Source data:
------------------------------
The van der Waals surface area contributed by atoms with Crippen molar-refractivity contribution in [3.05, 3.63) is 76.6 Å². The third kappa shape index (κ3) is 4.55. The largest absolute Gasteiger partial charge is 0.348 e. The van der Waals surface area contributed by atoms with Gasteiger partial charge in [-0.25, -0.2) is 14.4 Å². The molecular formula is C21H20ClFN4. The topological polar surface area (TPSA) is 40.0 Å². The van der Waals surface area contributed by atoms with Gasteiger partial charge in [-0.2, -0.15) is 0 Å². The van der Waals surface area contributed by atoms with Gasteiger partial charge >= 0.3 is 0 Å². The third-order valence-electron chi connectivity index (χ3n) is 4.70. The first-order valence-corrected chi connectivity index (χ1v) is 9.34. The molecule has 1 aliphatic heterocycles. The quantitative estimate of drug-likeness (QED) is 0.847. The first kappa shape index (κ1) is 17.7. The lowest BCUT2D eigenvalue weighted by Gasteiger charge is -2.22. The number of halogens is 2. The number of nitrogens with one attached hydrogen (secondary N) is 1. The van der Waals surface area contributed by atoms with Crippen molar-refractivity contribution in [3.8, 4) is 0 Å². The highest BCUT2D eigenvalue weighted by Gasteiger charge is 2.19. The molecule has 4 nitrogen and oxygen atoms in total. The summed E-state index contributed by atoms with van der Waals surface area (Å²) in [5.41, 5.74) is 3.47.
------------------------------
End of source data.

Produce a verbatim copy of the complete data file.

The van der Waals surface area contributed by atoms with Crippen molar-refractivity contribution in [3.05, 3.63) is 76.6 Å². The third kappa shape index (κ3) is 4.55. The largest absolute Gasteiger partial charge is 0.348 e. The van der Waals surface area contributed by atoms with Gasteiger partial charge in [-0.25, -0.2) is 14.4 Å². The molecular formula is C21H20ClFN4. The topological polar surface area (TPSA) is 40.0 Å². The van der Waals surface area contributed by atoms with Gasteiger partial charge in [-0.2, -0.15) is 0 Å². The van der Waals surface area contributed by atoms with Gasteiger partial charge >= 0.3 is 0 Å². The third-order valence-electron chi connectivity index (χ3n) is 4.70. The first-order valence-corrected chi connectivity index (χ1v) is 9.34. The molecule has 1 aliphatic heterocycles. The quantitative estimate of drug-likeness (QED) is 0.847. The first kappa shape index (κ1) is 17.7. The lowest BCUT2D eigenvalue weighted by Gasteiger charge is -2.22. The number of halogens is 2. The number of nitrogens with one attached hydrogen (secondary N) is 1. The van der Waals surface area contributed by atoms with Crippen molar-refractivity contribution in [3.8, 4) is 0 Å². The highest BCUT2D eigenvalue weighted by Gasteiger charge is 2.19. The molecule has 4 nitrogen and oxygen atoms in total. The summed E-state index contributed by atoms with van der Waals surface area (Å²) in [5.41, 5.74) is 3.47.